I wake to the smell of baking bread. The scent tickles my nose as it is carried on the breeze through the open window.
My room above Marcos is café, although not mine for very long it has In a few short months felt it into a home to me, a childhood friend perhaps.
As I open my eyes, squinting in the morning sun, I look outside the window on the opposite wall and see the blue sky warm and welcoming in the late Italian spring.
I reach across my small bed, to the nightstand and grab from its spot, my fathers watch and read 9:08.
I guess its not his watch anymore him having passed it on to me shortly before his death four months ago. I think it’ll always be his watch no matter how long I carry it.
I left Canada shortly after he passed. I lived too much of my life for him. This I realized after.
I loved and cared for him as much as any son should in those last two years of his life but I feel I lost a part of myself.
After my mom left us when I was six, my father was often the only one I could count on.
Into my adulthood I was a solitary man, keeping few friends and keeping few of them close enough to matter.
I guess that’s how in those last two years it was easy for me to forget about the outside world and just focus on my task.
My father moved in at my insistence and not long after that my life fell into a routine of work and my dad.
I was happy for it though, am still happy for it because it meant that I could give back to the man who spent so many years of his life in dedication to mine.
After all was said and done, id realized I did not have much. My office job provided a comfortable life.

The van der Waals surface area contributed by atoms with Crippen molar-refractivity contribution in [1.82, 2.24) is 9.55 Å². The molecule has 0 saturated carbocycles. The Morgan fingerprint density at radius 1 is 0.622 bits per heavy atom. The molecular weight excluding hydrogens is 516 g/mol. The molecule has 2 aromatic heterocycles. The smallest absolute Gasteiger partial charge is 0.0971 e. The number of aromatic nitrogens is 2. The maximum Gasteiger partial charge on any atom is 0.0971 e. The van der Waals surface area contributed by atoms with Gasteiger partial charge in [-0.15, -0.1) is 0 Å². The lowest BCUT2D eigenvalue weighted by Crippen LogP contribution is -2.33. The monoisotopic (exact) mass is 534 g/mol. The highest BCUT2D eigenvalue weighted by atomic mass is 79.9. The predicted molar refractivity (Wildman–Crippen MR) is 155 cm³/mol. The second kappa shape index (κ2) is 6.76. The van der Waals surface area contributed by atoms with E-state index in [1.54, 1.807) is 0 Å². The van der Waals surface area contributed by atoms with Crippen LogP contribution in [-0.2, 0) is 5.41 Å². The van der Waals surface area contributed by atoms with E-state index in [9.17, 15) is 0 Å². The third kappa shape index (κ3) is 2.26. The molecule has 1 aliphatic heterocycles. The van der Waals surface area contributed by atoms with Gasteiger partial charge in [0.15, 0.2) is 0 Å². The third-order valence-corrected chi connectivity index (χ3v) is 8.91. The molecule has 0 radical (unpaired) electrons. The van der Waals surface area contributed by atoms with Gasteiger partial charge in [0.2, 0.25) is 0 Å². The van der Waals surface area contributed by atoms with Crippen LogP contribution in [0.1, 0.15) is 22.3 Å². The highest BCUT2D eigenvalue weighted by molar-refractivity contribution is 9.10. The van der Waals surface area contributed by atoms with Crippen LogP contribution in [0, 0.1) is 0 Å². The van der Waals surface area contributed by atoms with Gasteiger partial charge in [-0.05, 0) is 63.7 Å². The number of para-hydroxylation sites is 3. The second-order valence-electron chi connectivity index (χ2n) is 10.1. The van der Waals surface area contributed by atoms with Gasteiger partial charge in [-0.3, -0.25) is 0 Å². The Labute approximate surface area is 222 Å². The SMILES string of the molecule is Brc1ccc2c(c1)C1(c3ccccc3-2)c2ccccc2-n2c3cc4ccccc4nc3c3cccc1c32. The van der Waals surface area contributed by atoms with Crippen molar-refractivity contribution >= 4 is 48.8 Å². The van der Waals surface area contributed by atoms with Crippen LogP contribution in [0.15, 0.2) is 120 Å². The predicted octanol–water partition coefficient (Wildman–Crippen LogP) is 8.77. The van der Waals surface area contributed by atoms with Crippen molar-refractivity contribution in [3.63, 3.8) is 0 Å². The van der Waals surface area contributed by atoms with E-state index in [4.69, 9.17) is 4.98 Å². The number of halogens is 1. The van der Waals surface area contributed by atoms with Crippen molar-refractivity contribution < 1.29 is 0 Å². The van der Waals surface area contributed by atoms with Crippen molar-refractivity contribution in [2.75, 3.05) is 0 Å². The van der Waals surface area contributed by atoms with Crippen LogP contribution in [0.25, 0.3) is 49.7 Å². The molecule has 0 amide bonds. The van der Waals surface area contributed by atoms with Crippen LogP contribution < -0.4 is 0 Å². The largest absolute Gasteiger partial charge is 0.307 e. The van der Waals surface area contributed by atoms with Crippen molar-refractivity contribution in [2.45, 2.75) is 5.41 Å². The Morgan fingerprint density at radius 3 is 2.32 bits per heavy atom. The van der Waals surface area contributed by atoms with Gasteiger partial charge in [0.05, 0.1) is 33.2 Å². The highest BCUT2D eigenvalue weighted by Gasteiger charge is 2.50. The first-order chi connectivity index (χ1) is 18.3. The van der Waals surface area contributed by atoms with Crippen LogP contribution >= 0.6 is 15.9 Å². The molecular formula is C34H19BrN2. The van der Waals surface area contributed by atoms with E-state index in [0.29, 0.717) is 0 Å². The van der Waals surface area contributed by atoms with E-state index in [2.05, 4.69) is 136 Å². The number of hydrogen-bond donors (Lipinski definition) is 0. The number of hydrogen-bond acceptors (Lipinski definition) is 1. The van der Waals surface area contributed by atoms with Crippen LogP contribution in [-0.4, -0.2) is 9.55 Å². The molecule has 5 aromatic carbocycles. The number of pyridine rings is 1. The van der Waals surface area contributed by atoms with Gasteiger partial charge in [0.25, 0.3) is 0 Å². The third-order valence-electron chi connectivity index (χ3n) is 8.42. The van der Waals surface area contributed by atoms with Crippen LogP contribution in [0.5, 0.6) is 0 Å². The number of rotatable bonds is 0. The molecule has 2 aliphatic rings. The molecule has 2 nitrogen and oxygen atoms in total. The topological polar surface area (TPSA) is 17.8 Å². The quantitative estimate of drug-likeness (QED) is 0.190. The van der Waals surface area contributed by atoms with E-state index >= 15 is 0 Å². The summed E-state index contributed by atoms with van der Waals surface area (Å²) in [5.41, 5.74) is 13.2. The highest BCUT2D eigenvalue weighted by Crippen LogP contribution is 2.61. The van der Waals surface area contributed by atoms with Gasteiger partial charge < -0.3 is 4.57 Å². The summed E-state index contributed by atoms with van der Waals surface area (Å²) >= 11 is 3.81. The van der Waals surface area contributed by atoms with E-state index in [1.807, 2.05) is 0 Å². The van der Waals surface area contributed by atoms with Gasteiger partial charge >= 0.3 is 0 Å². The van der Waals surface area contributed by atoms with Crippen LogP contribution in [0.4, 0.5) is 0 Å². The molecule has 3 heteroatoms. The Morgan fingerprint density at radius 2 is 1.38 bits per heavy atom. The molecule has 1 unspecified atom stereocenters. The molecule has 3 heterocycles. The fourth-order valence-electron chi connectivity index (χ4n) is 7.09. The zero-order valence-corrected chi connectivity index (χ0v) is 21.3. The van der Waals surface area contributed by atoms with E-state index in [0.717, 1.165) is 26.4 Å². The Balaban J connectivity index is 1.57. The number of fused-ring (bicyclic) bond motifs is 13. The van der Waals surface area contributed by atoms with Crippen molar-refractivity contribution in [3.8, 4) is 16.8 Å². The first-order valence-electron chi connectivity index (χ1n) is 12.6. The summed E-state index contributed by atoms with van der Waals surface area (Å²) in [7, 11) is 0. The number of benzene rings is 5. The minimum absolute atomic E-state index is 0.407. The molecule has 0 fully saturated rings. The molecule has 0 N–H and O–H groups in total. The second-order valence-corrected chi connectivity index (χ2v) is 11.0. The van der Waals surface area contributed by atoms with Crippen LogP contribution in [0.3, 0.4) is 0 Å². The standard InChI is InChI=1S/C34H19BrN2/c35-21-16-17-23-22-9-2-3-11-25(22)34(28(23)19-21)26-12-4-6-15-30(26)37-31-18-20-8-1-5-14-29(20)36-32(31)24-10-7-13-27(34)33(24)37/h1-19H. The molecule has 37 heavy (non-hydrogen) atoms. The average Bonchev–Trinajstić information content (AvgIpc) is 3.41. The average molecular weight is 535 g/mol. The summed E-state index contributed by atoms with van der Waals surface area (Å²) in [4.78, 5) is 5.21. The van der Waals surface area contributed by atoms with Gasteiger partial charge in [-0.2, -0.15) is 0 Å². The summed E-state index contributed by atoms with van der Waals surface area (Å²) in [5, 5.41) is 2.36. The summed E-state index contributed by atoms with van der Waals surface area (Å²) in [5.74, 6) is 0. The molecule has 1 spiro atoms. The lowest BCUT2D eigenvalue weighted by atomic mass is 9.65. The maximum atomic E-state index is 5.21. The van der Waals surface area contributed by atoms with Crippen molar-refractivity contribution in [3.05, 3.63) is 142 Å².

I had plenty of things, oh yes, but things are just things and do not add much to the sum of a person’s life.
Thus, began my journey to rediscover myself and get to know the person I had become. I packed my bags and ran away to the town of San Gimignano, Italy.
I knew a bit about the town through research but when I actually walked through its tiled streets, I knew I was exactly where I was supposed to be.
I stayed at an inn near the east side of town for about a week and a half before finding Marco and his café.
I met him in a bar one cool night. Our conversation flowed quickly and easily that night, though I remember thinking with startling surety that it wasn’t because of the alcohol.
I had found a real friend that night, my first in the city. After lunch at his restaurant the next day, and him showing me the local’s way around town, he offered the spare room above his café.
I pride myself on not being needy but I got the sense that he was very intuitive and could easily see through my ruse of security in this new town.
I stand up from my bed and shake as I stretch the sleep out of my muscles. As I walk towards the open window, wind rustling the curtains, I can hear the faint noise of birds chirping.
There aren’t any people outside yet walking the paved streets but I can see a few already sipping morning coffees, and eating pastries while reading the days newspaper.
I should call Sofia and ask her if she wants to go out for lunch tomorrow.
For today though, I plan on biking to the country side to find some of that special quiet you can only seem to find in nature.
Ill continue the book I’m writing, probably by that pond where the fish don’t have a fear of people and swim up to you if you are still.
I close my eyes against the morning sun and breathe in the fresh air. Finally, I open my eyes and close the window leaving it only slightly ajar. I have a feeling its going to be a good day.